Woodgate Intermediate School librarian Beth Hair will tell you she has the best job in the school.

For her, there is no feeling quite like hearing students talk about a book they like. And she is not dissuaded by the “reluctant readers” who enter her domain of bright colors and full bookshelves. She knows she will convert them eventually.

But Hair is part of a breed whose numbers in many Texas public schools have taken a hit in recent years. Many districts have cut full-time certified librarian positions because of budget constraints, instead employing library aides at most schools.

This could be damaging to students. More than 21 state studies have found school librarians support student achievement, and schools with full-time certified librarians tend to have significantly higher test scores, according to the American Library Association.

Librarians

Woodgate Intermediate School librarian Beth Hair helps fifth-grader Skyler Montgomery search for a book to read.

Midway ISD, where Hair works, staffs each of its 10 schools with a certified librarian. Comparatively, Waco ISD employs librarians at just three schools: Indian Spring Middle School and both Waco and University high schools. The other 23 waco ISD schools have library or multimedia aides.

Midway ISD has about 8,260 students, while Waco has more than 15,000.

San Angelo ISD, which also has about 15,000 students, employs 10 certified librarians. Like Waco ISD, the West Texas school district has library aides at schools where it does not have certified librarians.

“Due to the 2011 statewide budget reductions, we implemented the practice of hiring library aides at the elementary level and keeping certified librarians at the secondary level,” San Angelo ISD spokeswoman Jennifer Crutchfield said. “We continue to look for innovative ways to meet the reading and learning needs of our students.”

Waco ISD officials cited similar reasons for hiring library aides instead of librarians.

“The district moved away from librarians at every campus to a mix of librarians and library/multimedia aides after the 2011 session, when the Legislature cut $5.4 billion from funding for public education statewide,” Waco ISD spokesman Kyle DeBeer said. “In some important ways, school districts still have not been made whole.”

In 2010, Waco ISD had nine librarians, DeBeer said.

In Texas, school librarians must have completed at least two years of teaching and have a master’s degree before becoming a certified school librarian, according to the Texas Education Agency website. The master’s degree does not have to be in library and information science.

The requirement for classroom experience gives school librarians the ability to understand students’ needs, said Nancy Jo Lambert, chairwoman of the Texas Association of School Librarians and a certified school librarian at Reedy High School in Frisco.

“A huge component of what I do in the school library is that I’m an instructional partner,” Lambert said. “I work with teachers on a regular basis on my campus to collaborate and co-teach lessons, activities and projects. There’s a lot a certified school librarian can bring to the table to impact student achievement in particular. I am always advocating for schools and districts to employ certified school librarians because of that expertise they bring in.”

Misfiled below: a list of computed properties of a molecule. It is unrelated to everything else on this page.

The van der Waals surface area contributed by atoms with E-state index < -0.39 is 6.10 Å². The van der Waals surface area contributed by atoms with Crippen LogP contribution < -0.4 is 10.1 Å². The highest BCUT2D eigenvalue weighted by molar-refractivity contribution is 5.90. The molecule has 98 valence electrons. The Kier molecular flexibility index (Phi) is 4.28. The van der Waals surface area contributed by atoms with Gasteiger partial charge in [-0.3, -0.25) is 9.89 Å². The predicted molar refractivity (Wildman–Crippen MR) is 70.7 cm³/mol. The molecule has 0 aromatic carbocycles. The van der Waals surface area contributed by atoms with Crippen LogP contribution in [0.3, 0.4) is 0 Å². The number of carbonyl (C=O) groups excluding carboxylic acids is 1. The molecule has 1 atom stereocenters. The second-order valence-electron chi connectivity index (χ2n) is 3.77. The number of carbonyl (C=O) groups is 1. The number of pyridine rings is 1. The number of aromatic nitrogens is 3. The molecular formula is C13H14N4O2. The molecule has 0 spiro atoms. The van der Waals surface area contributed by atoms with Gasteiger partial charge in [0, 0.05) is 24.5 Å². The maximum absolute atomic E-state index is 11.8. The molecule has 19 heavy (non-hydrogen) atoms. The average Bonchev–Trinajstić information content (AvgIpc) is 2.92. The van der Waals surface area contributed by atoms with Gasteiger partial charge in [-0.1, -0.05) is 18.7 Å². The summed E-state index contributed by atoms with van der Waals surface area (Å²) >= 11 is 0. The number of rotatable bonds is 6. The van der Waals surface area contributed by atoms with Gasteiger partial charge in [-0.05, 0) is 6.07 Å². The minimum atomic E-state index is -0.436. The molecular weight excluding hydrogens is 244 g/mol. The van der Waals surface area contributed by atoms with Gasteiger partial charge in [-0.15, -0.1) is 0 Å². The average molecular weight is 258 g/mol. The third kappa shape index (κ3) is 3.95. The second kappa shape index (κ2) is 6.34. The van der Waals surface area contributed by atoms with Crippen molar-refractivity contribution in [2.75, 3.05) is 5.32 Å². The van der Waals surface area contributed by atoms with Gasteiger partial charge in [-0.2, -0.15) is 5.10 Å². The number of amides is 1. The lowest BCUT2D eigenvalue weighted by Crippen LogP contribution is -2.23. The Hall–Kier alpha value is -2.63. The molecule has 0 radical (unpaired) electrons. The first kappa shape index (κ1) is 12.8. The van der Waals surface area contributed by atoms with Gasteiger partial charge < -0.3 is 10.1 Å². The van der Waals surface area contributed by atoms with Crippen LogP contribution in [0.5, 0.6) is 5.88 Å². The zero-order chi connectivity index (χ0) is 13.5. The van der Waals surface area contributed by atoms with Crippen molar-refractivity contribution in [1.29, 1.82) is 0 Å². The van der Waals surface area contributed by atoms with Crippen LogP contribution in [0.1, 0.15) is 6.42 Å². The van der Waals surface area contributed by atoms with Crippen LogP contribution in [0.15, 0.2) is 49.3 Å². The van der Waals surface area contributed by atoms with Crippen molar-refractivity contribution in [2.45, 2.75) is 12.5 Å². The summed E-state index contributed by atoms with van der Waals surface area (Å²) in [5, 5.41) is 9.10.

The school librarians association supports staffing libraries with librarians and aides that work together to serve the school, Lambert said. There are no laws that dictate who can work in the library, but state library standards recommend having a certified school librarian.

Librarians

Hillcrest Elementary School library aide Dana Telep reads a Dr. Seuss book to a class of first-graders. Waco ISD has three certified librarians, leaving library aides to oversee libraries at most of its schools.

Some library aides are making efforts to reach students in the way certified librarians would. Dana Telep, library aide at Hillcrest Elementary School in Waco, said students “absolutely benefit” from having certified school librarians because they have an understanding of how to find information and work with students.

While Telep is not a certified librarian, she holds a master’s degree in English that helps her understand what students need. Library aides in Waco ISD only need to have completed an associate’s degree or two years of study, according to a job description.

Aides earn $12.96 to $19.44 per hour, depending on experience, DeBeer said. With a 40-hour work week, that amounts to between $27,000 and $40,400 a year. Librarians make between $46,100 and $57,800 a year.

Lambert said some members of the Texas Association of School Librarians are aides who work just as much as certified librarians to help students. But certified librarians have the additional expertise of teaching and a librarian certification that separates them from aides.

Telep sees each elementary school class at least once a week in her cozy library with squishy chairs and quotations about the value of reading lining the walls above bookshelves. She aims to read a story aloud to each class because that is how students learn to read well.

Like Telep, Hair, the Midway librarian, works with students to match books to their interests and reading levels. They also work with teachers to find books that fit into their curricula.

“I’ve been in the classroom, so I know what works and doesn’t work,” Hair said. “The library becomes a classroom when they come in here. I am constantly teaching them about authors and how to find books. It’s not just checking out books.”

Brooke Crum joined the Tribune-Herald as the education reporter in January 2019. She has worked for the Springfield News-Leader in Missouri, Abilene Reporter-News, Beaumont Enterprise and the Port Arthur News. Crum graduated from TCU in Fort Worth.

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